Players compete during Red Bull Switch Up 2018 in London
© Mark Roe / Red Bull Content Pool
Netball

Netball rules: Everything you need to know

Never quite been able to grasp the dos and don'ts of netball? Find out all you need to know about the game that's taking over courts near you.
Written by Sacha Shipway
6 min readPublished on
It’s the sport that captured the nation’s heart after England won Commonwealth gold last year, and many people have been enthralled by it, but it's easy to get lost in the whistle noise.
So here's the rules of this blockbuster sport broken down. If you’re just a little bit competitive, enjoy meeting new people, and the buzz of a thrilling, end-to-end sport, then netball could be right up your alley...

The basics

The aim
The aim is simple: you need to score more points than the opposing team. But doing so is anything but – to score a point, a player must shoot the ball through the 10-foot hoop (where there's no backboard), and do so from inside the goal circle (more on this later).
Player concentrates on her shot during Red Bull Switch Up 2018 in London
Player concentrates on her shot during Red Bull Switch Up 2018 in London
Who scores?
There are seven players on a court and each has their own position (and their own area on the court). There's two shooters per team and it's their responsibility to score goals, but it takes the entire team to get the ball down the court to the shooters.

The rules

Leave your dancing shoes at home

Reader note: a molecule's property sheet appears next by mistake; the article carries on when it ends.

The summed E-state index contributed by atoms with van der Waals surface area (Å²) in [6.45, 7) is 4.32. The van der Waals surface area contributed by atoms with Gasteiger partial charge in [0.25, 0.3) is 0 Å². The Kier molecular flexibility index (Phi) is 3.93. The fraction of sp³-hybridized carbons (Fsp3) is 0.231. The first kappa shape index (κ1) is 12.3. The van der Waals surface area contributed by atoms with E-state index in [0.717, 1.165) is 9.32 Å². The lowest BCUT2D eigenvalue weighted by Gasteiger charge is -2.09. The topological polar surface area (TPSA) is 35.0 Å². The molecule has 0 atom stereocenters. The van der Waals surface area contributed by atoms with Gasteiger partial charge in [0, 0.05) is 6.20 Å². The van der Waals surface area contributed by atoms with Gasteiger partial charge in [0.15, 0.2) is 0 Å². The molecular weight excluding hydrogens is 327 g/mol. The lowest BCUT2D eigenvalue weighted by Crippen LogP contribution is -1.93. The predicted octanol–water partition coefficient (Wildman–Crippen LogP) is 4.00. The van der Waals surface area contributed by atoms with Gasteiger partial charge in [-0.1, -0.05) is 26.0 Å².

Footwork is one of the most challenging rules for newbies because the rules state that you can't lift the first foot you land on before passing the ball, i.e. you can't run or walk with the ball. Keeping your first foot down, you can however use it as an anchor, which you can then pivot on. Staying in the same spot will go against every fibre in your being, as it feels a lot more natural to keep running when you catch the ball. But, the footwork rule makes netball dynamic, powerful and fast and it'll feel like second nature before you know it.
Once you've landed, you can't move again until the ball is released
Once you've landed, you can't move again until the ball is released
Advanced players can do what's called a 'running pass', and to the untrained eye this quick fluid movement actually looks like footwork, however what actually happens is: while running you catch the ball and you must pass the ball quickly on your next stride, before your landing foot takes a second stride.
How many elephants?
Three. You have three seconds (or elephants) to hold the ball until you must pass it – otherwise the umpire will call you for 'held ball' where possession will automatically go to the other team.
On receiving the ball, a player must release it within three seconds
On receiving the ball, a player must release it within three seconds
Replay
You can't bounce the ball to yourself otherwise umpires will call you for 'replayed ball'. You can bounce the ball to another player using a bounce pass. But if you drop the ball and bounce it to regain possession – and umpires deem that you could have controlled the ball without bouncing it – you will be called for replayed ball and have to give away a free pass to the other team.
Over a third
The ball cannot be passed over a third. This means that if a defensive back-line pass is taken, the ball cannot simply be thrown to the shooting circle at the other end of the court – it must go into the centre third first. Failure to do so will result in a free pass to the opposing team.

Where you're allowed on the court

"Am I allowed in there?" is one of the questions commonly asked by newbies or returning netballers. But once you get your head around it, it's quite simple. If you need a clue, look for your defending player, as they're allowed into the same areas as you.